Tests and Diagnostic Techniques
Thyroid Hormone Evaluation
Thyroid hormone (T4 or thyroxine) is made by the thyroid in response to TSH (thyroid stimulating hormone) which is made by the pituitary. Thyroxine is then cleaved to T3 (triidothyronine). T3 is four times more active than T4 and the free form, which is not bound to the carrier protein, is the active form. For a variety of reasons some people do not convert T4 to T3 very well and even though their TSH level is normal their T3 may be low, causing low thyroid symptoms. Often those who are on thyroid hormone treatment are not measured to see if their T4 and T3 are in the OPTIMAL part of the reference range. Many of these people still experience hypothyroid symptoms even though their TSH level is in the normal reference range. The best screening for possible thyroid hormone imbalances included measuring free T4, free T3, and TSH.
Cortisol is classified as a glucocorticoid; cortisol has significant effects on protein, carbohydrate, and lipid metabolism, muscle tissue maintenance, heart health, and suppressing inflammation. Large amounts of cortisol are released in response to physical, physiological, and/or psychological stress.
Melatonin is the main modulator of neuroendocrine function in humans, and a substantial body of research underscores melatonin’s capacity to regulate other hormones. Patients with hypercortisolism exhibit decreased melatonin. This disrupts wake-sleep cycles (circadian rhythms). Melatonin has also been shown to greatly affect cortisol levels in postmenopausal women. Melatonin and cortisol secretion has been associated with behavior disorders such as depression and alcoholism. Recent laboratory evidence also reveals that melatonin stimulates production of DHEA. The Comprehensive Melatonin Profile plots the circadian activity of melatonin over a complete light-dark cycle. Used in conjunction with the Adrenocortex Stress Profile, this profile can provide the clinician with a more detailed, comprehensive picture of endocrine function.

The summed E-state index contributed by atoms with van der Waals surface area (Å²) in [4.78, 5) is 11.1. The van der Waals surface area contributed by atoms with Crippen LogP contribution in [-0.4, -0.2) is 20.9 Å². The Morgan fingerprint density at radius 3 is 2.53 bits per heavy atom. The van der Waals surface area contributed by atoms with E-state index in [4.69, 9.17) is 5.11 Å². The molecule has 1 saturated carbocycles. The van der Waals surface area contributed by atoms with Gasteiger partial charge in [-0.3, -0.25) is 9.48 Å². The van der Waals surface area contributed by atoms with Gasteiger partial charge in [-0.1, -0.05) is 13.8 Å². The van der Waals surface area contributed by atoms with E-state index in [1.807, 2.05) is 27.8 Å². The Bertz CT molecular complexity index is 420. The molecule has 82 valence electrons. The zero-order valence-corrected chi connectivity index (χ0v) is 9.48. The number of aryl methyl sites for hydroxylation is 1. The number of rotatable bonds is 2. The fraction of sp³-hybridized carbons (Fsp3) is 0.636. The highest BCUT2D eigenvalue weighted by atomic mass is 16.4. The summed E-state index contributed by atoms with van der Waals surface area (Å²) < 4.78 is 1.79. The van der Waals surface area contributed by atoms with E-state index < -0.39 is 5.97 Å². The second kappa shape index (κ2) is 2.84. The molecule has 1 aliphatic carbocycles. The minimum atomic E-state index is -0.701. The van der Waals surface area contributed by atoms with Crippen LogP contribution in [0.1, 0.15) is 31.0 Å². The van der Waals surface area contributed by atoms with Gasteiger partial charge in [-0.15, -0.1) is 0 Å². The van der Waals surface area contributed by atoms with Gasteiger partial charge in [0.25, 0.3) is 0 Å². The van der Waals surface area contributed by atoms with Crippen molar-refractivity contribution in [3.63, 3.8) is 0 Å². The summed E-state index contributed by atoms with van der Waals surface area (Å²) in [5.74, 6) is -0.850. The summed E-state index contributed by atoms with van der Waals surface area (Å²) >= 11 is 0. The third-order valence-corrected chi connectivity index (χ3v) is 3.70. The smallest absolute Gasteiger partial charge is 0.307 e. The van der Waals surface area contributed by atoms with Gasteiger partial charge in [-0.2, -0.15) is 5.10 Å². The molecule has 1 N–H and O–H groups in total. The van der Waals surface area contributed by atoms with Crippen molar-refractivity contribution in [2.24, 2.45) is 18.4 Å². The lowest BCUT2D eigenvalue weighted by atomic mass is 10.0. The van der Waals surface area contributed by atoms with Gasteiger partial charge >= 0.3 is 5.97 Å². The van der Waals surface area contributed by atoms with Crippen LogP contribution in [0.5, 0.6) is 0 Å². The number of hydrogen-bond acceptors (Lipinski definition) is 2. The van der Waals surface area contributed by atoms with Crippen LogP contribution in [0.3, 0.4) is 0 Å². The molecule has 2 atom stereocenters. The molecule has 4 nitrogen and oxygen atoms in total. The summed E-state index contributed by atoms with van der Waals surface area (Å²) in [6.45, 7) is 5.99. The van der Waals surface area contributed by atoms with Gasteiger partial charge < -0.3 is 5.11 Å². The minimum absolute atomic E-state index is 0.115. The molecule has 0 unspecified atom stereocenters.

DHEA serves as a vital precursor for sex hormones such as testosterone and estrogen. Low levels may cause health consequences.
Abnormal endocrine hormone levels have been associated with:
- Chronic Fatigue
- Cardiovascular Disease
- Hair Loss
- Menstrual Irregularities
- Poor Memory
And many more symptoms.